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Intersection of Life and Faith

I Believe in You

  • reviewed by Russ Breimeier Copyright Christianity Today International
  • 2007 5 May
  • COMMENTS
I Believe in You
Sounds like … the worshipful pop/rock of MercyMe and By the Tree, with echoes of Sonicflood, Building 429, and Jeff Deyo.At a glance … strong production values, good intentions, and some fair songs are not enough to recommend a routine album that too often relies on worship music cliché s.Track Listing I Believe in You
If I Don't Bring You Glory
Invincible
Almighty God
Great God
For Your Glory
You Are the Holy One
First Love
King of Glory
Land of the Living
Nothing Left of Me
Your Love Reigns
Capture Me Again

Piano-based worship leader Joel Engle says he has wrestled with numerous trials in the two years after his national debut Made for Worship—loss of loved ones, emotional stress from the creative process, financial burdens from failed business decisions. But suffering has a way of sparking productivity, and the Oklahoma native has since written two books and forty songs amidst personal storms, leading to his follow-up I Believe in You.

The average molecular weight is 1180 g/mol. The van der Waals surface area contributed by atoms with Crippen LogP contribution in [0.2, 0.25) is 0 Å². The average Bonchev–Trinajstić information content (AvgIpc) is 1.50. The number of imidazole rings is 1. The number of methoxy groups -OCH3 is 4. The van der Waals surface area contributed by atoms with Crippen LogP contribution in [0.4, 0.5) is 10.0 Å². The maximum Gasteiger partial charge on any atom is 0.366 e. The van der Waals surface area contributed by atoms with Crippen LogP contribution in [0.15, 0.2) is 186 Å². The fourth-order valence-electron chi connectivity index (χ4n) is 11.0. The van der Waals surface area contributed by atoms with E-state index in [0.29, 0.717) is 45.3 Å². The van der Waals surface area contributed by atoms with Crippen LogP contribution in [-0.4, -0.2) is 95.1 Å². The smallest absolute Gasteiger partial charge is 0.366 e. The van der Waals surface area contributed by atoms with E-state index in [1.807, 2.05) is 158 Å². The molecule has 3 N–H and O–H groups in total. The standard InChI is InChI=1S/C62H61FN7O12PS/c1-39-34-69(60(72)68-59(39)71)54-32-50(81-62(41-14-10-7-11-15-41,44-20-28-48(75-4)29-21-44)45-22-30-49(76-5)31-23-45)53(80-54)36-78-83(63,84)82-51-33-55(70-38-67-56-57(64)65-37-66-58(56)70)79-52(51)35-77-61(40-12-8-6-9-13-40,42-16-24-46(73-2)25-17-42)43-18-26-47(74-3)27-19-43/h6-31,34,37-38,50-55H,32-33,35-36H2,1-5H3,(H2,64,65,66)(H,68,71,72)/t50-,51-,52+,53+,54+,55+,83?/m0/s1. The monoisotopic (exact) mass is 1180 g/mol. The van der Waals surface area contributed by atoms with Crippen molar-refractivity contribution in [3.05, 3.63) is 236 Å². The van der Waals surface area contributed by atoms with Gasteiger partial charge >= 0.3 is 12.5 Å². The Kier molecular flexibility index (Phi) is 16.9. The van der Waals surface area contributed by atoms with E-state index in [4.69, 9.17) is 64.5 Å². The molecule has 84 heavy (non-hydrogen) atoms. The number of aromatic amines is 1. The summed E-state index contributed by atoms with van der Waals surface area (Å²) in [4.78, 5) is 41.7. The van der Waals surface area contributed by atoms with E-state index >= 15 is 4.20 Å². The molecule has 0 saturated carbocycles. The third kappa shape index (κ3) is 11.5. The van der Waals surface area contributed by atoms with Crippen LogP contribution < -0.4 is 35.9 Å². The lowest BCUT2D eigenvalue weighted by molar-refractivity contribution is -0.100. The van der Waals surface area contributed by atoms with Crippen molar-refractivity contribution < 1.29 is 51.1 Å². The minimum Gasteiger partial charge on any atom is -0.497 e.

Indeed, Engle's best songs seem to come from the hard times which force him to write from the heart. "First Love" is one example—Engle infuses more of his self in the lyricism, making the simplistic pop more original but no less relatable. "Your Love Reigns" and the beautiful piano ballad "Capture Me Again" work similarly well, as does the MercyMe-styled title track, a confession of faith inspired by John 1. Worshipful rocker "For Your Glory" was selected as the 2006 theme song for the Fellowship of Christian Athletes. And the album benefits from two remakes songs from past albums: "You Are the Holy One" (previously covered by Sonicflood) and "Nothing Left of Me."

But more often than not, Engle's songs offer little in creative substance, musically or lyrically. "O Great God" is his love song to the Almighty, but it relies almost wholly on Psalm excerpts and worship cliché s. The driving "Invincible" tries to focus on a different aspect of God's being, but ultimately becomes a routine song about his sovereignty: "We stand in awe in this place … We give all our praise to you … You never change … From age to age you stay the same …" Etcetera, etcetera.

The album is an overall improvement on Made for Worship, but Engle's writing and music lacks the immediacy and distinctiveness of better worship artists like Chris Tomlin, Matt Redman, and Charlie Hall. Those who tend to enjoy all worship music for the sake of worship may appreciate this, but more discerning tastes should probably pass.

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